Protection for Weather Markets, Report Surprises

May 22, 2012 05:32 AM


The CME Group’s newest product—short-dated, new-crop options—could be a boon to crop producers, particularly when adverse weather is expected or prior to the release of a major USDA crop report.
The new options expire earlier than conventional options and are or will soon be available for December corn, November soybeans, and July wheat. Each new-crop contract offers three early-expiration options contracts. For corn and soybeans, short-dated, new-crop options contracts are listed for May, July, and September. Each contract expires on the last Friday of the previous month. For wheat, the available short-dated options contracts are December, March, and May.
Gary Sundlund, president of Futures International, Chicago, thinks the new options contracts could attract many participants. "They really have potential," Sundland says. "And they’ll be especially active during major crop reports and in weather markets."
The first test of how many participants the new options draw will be in June prior to USDA’s critical Acreage report, which will be released June 29. Sundland says that report has the potential to dramatically affect the November soybean and December corn futures contracts, particularly now that the CME Group has expanded its electronic trading hours for corn, soybeans, wheat, and soybean meal futures listed on the Chicago Board of Trade. Beginning Monday, trading will be open when major crop reports are released.
The new trading hours begin Sunday, May 20, for the Monday, May 21 trade date. Hours will expand from the current 17 hours per day to 21 hours per day on CME Globex from 5 p.m. to 2:00 p.m., Central, Sunday to Friday. Originally the CME Group had planned to expand daily trading to 21 hours. The Commodity Futures Trading Commission has already approved the change.
"There will be no point to buy an option with five and a half months of time and pay a big premium (if you only want protection from potential weather or potential volatility leading up to and following a report) when you can buy a short-dated, new-crop option," Sundland adds. "It costs a lot less and you get the same effect."
According to the CME, the new short-dated, new-crop options are perfect for:
  • Commercial hedgers who want to manage risk during specific windows in the growing season at a reduced cost.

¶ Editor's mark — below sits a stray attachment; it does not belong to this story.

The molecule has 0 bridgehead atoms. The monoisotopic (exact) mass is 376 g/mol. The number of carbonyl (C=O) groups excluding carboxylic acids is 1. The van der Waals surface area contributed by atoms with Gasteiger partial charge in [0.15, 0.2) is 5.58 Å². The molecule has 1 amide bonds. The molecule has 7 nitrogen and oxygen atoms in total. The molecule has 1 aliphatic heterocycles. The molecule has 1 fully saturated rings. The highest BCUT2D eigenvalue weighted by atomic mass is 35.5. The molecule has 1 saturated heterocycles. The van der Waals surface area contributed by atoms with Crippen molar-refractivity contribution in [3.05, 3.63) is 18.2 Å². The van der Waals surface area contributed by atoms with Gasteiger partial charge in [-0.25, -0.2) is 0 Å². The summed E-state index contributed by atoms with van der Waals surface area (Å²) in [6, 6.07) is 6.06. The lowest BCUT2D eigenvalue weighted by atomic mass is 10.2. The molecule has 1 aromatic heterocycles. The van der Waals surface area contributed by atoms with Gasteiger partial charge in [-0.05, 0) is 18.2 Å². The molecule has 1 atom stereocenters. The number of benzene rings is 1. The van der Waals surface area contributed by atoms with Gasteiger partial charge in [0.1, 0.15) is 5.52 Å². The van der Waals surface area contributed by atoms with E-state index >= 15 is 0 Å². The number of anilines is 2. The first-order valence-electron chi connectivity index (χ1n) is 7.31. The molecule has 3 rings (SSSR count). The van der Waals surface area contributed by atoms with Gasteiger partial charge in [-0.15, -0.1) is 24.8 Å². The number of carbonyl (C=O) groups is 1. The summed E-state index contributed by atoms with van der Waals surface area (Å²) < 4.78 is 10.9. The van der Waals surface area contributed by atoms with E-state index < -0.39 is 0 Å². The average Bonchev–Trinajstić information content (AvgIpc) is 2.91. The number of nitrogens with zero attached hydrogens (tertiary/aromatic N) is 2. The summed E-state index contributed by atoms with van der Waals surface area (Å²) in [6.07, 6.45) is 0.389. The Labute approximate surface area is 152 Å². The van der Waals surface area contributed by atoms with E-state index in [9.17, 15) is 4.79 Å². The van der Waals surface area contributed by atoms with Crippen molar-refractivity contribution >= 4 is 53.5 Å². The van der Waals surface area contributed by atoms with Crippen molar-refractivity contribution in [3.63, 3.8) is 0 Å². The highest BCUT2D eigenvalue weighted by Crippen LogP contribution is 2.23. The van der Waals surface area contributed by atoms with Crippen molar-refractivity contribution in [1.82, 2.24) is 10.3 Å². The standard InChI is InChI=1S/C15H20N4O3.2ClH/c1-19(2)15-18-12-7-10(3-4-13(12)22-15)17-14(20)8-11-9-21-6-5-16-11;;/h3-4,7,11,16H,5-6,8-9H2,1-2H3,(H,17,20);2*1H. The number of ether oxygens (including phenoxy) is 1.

• Grain elevators who want to hedge a lower-cost "window" version of the traditional minimum price contracts.
  • All players who want to trade high-impact events on new-crop markets.
Grain producers have long been able to manage risk by buying a standard option, which allows them to lock in a minimum futures price at a fixed premium cost, notes the CME Group in a recent document titled Short-Dated New Crop Options on Grain and Oilseed Futures: A Cost-Effective Tool for Trading New Crop Markets. Now, by using the short-dated, new-crop options, a producer can spend less on premium in return for a shorter coverage period.
According to an example presented in the document, premiums for the short-dated, new-crop $5.90 put options on December corn futures range between 38 and 56 cents and are substantially lower than the 67-cent premium for the standard at-the-money December 2012 $5.90 put option on corn.
"The (short-dated, new-crop options) premiums are lower because they have less time value, and hence provide price protection earlier in the planting and growing season in a much more cost-effective way," the document notes. "Calculations are based on premiums of at-the-money options in January 2012 with an implied volatility of 30 percent and a delta of 45 percent." Due to various market factors, December corn futures in early May had fallen to $5.20, which means that the short-dated options would have effectively provided lower-cost protection to the producer.
Sundland does not expect the new options to replace conventional options contracts. "They are a value add, a fantastic tool," he says.

For More Information
Find out how the expanded hours are affecting the ag markets. Read AgWeb's Marketing blogs.



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